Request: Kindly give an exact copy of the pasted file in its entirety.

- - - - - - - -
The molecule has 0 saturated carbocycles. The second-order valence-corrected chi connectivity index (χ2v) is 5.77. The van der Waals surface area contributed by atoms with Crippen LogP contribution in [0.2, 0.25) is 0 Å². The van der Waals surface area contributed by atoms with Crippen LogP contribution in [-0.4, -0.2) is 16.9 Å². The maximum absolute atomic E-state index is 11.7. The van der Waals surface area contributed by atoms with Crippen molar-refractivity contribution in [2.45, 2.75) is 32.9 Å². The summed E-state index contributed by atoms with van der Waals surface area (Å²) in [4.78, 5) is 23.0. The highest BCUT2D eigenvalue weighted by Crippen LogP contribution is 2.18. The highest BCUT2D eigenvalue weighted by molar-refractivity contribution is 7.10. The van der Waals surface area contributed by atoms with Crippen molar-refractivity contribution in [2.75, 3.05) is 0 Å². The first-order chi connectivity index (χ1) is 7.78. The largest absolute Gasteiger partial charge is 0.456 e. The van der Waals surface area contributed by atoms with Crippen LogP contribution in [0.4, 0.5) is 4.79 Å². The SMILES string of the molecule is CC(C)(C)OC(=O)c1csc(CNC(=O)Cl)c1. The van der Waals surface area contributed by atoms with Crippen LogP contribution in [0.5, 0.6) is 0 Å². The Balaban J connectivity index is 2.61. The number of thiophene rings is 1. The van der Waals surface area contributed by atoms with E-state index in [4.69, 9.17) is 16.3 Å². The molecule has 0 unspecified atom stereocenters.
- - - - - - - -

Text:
The molecule has 0 saturated carbocycles. The second-order valence-corrected chi connectivity index (χ2v) is 5.77. The van der Waals surface area contributed by atoms with Crippen LogP contribution in [0.2, 0.25) is 0 Å². The van der Waals surface area contributed by atoms with Crippen LogP contribution in [-0.4, -0.2) is 16.9 Å². The maximum absolute atomic E-state index is 11.7. The van der Waals surface area contributed by atoms with Crippen molar-refractivity contribution in [2.45, 2.75) is 32.9 Å². The summed E-state index contributed by atoms with van der Waals surface area (Å²) in [4.78, 5) is 23.0. The highest BCUT2D eigenvalue weighted by Crippen LogP contribution is 2.18. The highest BCUT2D eigenvalue weighted by molar-refractivity contribution is 7.10. The van der Waals surface area contributed by atoms with Crippen molar-refractivity contribution in [2.75, 3.05) is 0 Å². The first-order chi connectivity index (χ1) is 7.78. The largest absolute Gasteiger partial charge is 0.456 e. The van der Waals surface area contributed by atoms with Crippen LogP contribution in [0.4, 0.5) is 4.79 Å². The SMILES string of the molecule is CC(C)(C)OC(=O)c1csc(CNC(=O)Cl)c1. The van der Waals surface area contributed by atoms with Crippen LogP contribution in [0.5, 0.6) is 0 Å². The Balaban J connectivity index is 2.61. The number of thiophene rings is 1. The van der Waals surface area contributed by atoms with E-state index in [4.69, 9.17) is 16.3 Å². The molecule has 0 unspecified atom stereocenters.